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Letter to the Speaker of the House and Senate Committee Chairmen Recommending Economic and Military Assistance for Greece.

December 08, 1975

PURSUANT to Section 2(b)(2) of P.L. 94-104, I am pleased to submit to the Congress my recommendations for economic and military assistance to Greece for fiscal year 1976.

The bonds between the United States and Greece have historically been close and deep. Both countries were linked together as allies in World War II. They later cooperated in defeating the communist guerrilla movement in Greece in the late 1940's. Subsequently, Greece sent a military force to Korea to assist the United Nations' effort against the communist aggression. In 1952, Greece joined NATO. The bonds between our two nations are not only political, but ethical and cultural as well. The peoples of Greece and the United States cherish a common heritage and a common belief in freedom and human dignity.

My Administration has worked with the new Greek Government in this spirit of friendship and alliance to identify areas in which we might be of assistance and, thereby, advance our common interests. Following consultations with the Greek Government, we began consideration of a program aimed at assisting Greece economically. We supported increased financial assistance for Greece at the International Monetary Fund and World Bank. For fiscal year 1975, we also raised the level of military credit assistance to Greece from $71 million to $86 million. In addition, to increase the amount of Export-Import Bank lending to Greece, the Bank Chairman visited Athens last spring to discuss with Greek businessmen and officials ways in which Greece could take better advantage of the Bank's programs. This visit was followed by a further Export-Import Bank mission in November.

The Greek Government itself has moved vigorously to confront its most serious problems. It has dramatically reduced the level of inflation. It has reversed the decline in its Gross National Product. In addition, it has moved to restore public confidence in the military establishment as a non-political force capable of defending Greece's security interests.

At the same time, the government in Athens has made clear to this Administration its need for increased levels of assistance for the current fiscal year. Based on that request and in keeping with the spirit of Congressional debate preceding passage of P.L. 94-104, I sent an expert team to Athens from the Department of State and the Agency for International Development in October to consult with senior Greek officials on that Nation's most urgent needs for economic and military assistance.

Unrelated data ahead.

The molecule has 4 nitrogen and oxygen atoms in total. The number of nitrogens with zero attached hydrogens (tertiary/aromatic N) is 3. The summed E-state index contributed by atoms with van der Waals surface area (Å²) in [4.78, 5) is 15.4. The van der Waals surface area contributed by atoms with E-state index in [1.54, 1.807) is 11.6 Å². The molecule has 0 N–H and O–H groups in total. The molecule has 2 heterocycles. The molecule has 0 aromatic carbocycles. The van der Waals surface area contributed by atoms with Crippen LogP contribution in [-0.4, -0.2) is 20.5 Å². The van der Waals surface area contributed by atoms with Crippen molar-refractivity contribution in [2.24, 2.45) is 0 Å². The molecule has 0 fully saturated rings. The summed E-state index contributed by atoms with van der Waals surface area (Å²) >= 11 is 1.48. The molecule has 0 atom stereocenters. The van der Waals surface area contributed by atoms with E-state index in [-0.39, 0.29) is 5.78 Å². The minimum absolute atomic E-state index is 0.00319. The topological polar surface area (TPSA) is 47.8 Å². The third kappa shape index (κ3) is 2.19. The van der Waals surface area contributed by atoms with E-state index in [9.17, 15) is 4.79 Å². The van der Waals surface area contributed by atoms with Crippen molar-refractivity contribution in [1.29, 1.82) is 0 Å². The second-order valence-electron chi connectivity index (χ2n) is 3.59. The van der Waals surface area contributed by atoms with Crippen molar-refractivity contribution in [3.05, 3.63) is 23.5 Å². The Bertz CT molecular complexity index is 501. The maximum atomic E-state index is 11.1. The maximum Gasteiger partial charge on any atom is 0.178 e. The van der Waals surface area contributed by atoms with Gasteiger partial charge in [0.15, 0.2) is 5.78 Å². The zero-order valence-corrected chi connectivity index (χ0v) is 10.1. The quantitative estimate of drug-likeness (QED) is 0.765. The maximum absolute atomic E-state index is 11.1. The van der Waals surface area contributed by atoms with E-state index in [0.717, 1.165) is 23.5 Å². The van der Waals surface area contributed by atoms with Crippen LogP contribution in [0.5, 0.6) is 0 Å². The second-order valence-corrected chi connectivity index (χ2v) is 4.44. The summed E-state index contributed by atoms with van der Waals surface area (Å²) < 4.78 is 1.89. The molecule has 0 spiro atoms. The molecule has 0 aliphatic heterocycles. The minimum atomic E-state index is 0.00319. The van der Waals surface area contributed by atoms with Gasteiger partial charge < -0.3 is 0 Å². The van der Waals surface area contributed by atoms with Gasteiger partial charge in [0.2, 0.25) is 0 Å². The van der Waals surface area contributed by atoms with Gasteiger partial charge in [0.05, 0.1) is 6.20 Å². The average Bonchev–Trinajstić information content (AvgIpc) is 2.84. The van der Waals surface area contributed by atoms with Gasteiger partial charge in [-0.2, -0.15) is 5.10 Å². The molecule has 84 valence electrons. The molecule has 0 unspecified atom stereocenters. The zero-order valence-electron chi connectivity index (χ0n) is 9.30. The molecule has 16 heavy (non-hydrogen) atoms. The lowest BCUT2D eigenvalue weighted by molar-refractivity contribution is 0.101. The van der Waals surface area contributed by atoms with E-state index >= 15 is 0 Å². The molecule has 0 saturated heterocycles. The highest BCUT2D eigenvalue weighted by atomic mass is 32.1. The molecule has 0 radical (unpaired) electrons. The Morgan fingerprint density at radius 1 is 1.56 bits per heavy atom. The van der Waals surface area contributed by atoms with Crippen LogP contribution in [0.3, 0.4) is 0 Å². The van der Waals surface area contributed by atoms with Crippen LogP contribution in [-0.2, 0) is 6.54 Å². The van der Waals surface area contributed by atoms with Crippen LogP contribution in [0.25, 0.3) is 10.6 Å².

The team of experts concluded that Greece, faced with continued domestic economic difficulties and a need to modernize its military establishment, merited increased U.S. support for fiscal year 1976. Based on Greek requests and the findings of our own experts, I submitted to the Congress on October 30, 1975, a request for fiscal year 1976 for $50 million in grant military aid, $90 million in FMS credit and $65 million as a supporting assistance loan. This latter loan is designed specifically to ease Greece's temporary balance of payment difficulties.

This package of assistance is justified on three grounds. First, it will help strengthen the foundation of representative democracy in Greece. Second, it will demonstrate our interest in modernizing and improving the Greek armed forces, and will be consistent with our stated desire that Greece return at an early date to a full participation within the NATO Alliance. Finally, it will assist the Greek Government and the Greek people in a moment of critical economic need.

Based on my review of Greece's need as well as our overall budgetary situation, I have concluded that my proposals of October 30 are appropriate for this fiscal year. I strongly urge the Congress to give them early and favorable consideration.



Note: This is the text of identical letters addressed to the Honorable Carl Albert, Speaker of the House of Representatives, the Honorable John L. McClellan, chairman of the Senate Committee on Appropriations, and the Honorable John Sparkman, chairman of the Senate Committee on Foreign Relations.

Gerald R. Ford, Letter to the Speaker of the House and Senate Committee Chairmen Recommending Economic and Military Assistance for Greece. Online by Gerhard Peters and John T. Woolley, The American Presidency Project

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